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Cantelli’s father was a bandmaster in the Italian army and as a boy Guido was a member of his father’s military band. He also played the organ in church, conducted a local choral society, and by the age of fourteen was giving piano recitals in public. At the Milan Conservatory he studied composition as well as conducting and made his first professional appearance as a conductor directing Verdi’s La traviata in Novara at the Teatro Coccia, which had been founded by Toscanini in 1899. During World War II he was initially a member of the Italian army, but for his refusal to fight on the side of Fascism he was imprisoned in a labour camp on the Baltic coast. He escaped using forged papers and eventually returned to Novara where he worked as a bank clerk, possibly under a false name.

With the end of the war he quickly resumed his interrupted conducting career, securing work with the orchestra of La Scala both in Milan and on tour. Both the music director and the intendant of La Scala, Victor de Sabata and Antonio Ghiringhelli, recognised his talent and supported him. Toscanini heard Cantelli for the first time in 1948, conducting the orchestra of La Scala in a rehearsal for a concert. He saw in him a reflection of what he took to have been his own conducting style at Cantelli’s age, and immediately invited him to conduct the NBC Symphony Orchestra in New York. Cantelli appeared with the orchestra for the first time during January 1949 and was recording with it a mere two months later.

With Toscanini’s active support and his obviously exceptional talents as a conductor, Cantelli immediately shot to the top of the conducting tree. He appeared in America every year up to his death, with the New York Philharmonic, Boston Symphony and NBC Symphony Orchestras. Together with de Sabata he appeared with the La Scala Orchestra at the Edinburgh Festival in 1950, and shortly after took over from an indisposed de Sabata a concert with this orchestra in London. He was quickly signed up by Walter Legge to record with the Philharmonia Orchestra, and in 1951 started to make the first of many distinguished recordings for EMI. In addition to a busy schedule of concerts and recordings in America, Italy and Great Britain, Cantelli conducted at major festivals such as those of Lucerne and Salzburg. At the time of his unfortunate death in an aeroplane crash at Orly airport he had just been appointed as chief conductor at La Scala, following a scintillating production of Mozart’s Così fan tutte at the Piccola Scala, and was being actively considered as a successor to Dimitri Mitropoulos as the chief conductor of the New York Philharmonic.

Although in Cantelli’s conducting Toscanini saw himself as a young musician, Cantelli was musically too strong an individual to be simply a reflection of the maestro. Like Toscanini he emphasized fidelity to the score com’è scritto (as written) in terms of tempo and detail, and he had no time for the subjectivity that was common during his lifetime; however in addition Cantelli brought to his performances a sense of musical taste, a sensitivity of balance, and a tonal beauty that had been less emphasised by both Toscanini and Furtwängler in their own respective searches for textural fidelity and emotional truth. In this respect Cantelli was more a beginning than an end.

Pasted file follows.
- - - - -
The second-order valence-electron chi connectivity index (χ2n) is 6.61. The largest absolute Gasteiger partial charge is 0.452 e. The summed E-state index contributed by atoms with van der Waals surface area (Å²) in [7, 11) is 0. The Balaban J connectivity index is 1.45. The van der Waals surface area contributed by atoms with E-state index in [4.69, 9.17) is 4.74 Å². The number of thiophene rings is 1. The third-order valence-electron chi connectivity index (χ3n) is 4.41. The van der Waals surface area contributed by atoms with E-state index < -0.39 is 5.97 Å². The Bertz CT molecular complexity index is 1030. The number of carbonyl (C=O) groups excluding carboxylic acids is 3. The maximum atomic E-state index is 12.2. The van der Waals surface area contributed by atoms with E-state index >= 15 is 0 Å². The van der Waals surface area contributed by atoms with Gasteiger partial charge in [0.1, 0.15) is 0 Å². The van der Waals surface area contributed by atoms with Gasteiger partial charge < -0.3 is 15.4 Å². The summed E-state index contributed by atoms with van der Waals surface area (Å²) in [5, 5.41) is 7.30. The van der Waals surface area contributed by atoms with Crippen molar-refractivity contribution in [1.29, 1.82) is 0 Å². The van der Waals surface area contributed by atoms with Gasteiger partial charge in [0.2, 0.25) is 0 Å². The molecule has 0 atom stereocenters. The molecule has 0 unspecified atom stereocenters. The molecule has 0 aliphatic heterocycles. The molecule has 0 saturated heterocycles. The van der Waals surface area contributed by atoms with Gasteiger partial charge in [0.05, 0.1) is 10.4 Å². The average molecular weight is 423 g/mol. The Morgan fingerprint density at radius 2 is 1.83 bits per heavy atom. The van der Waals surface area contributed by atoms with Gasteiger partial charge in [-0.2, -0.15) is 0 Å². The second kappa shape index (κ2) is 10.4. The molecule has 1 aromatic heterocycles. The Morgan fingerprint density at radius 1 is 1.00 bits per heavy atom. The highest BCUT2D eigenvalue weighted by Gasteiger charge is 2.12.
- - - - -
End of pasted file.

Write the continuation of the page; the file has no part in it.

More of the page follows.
He was a meticulous and tireless rehearser. The New York Philharmonic Orchestra, typically tough, gave him little leeway until he stabbed his left palm with his baton during a rehearsal of Hindemith’s Mathis der Maler Symphony. The wound began to bleed but Cantelli carried on regardless until John Corigliano, the leader of the orchestra, jumped up to help the suddenly ailing maestro. Cantelli would not call off the rehearsal, and after his hand had been treated and bandaged, he continued. Only then did the orchestra give him its undivided and wholehearted attention. In his desire for perfection he could insist upon numerous takes in the recording studio of passages that the orchestra already knew well, and his frustration at not being able to achieve his ideal could result in occasional outbursts of anger. Yet as an individual he was modest and retiring.

His recorded legacy consists of many fine studio recordings and numerous ‘off-air’ recordings of studio performances and concert relays. For EMI he recorded with the Philharmonia Orchestra outstanding accounts of Beethoven’s Symphony No. 7, Brahms’s Symphonies Nos 1 and 3, Schumann’s Symphony No. 4 and Tchaikovsky’s Symphony No. 6, as well as atmospheric performances of music by Debussy and Ravel. He collaborated with the NBC Symphony Orchestra in fine accounts of Hindemith’s Mathis der Maler Symphony, Mussorgsky’s Pictures at an Exhibition and Franck’s Symphony. Regrettably his only studio performance with the New York Philharmonic Orchestra was of Vivaldi’s Le quattro stagione. Of particular interest are the many recordings of broadcasts given by Cantelli with the NBC Symphony and New York Philharmonic Orchestras, which have been extensively reissued; as has an unofficial recording of Mozart’s Così fan tutte from Milan.

© Naxos Rights International Ltd. — David Patmore (A–Z of Conductors, Naxos 8.558087–90).

Role: Conductor 
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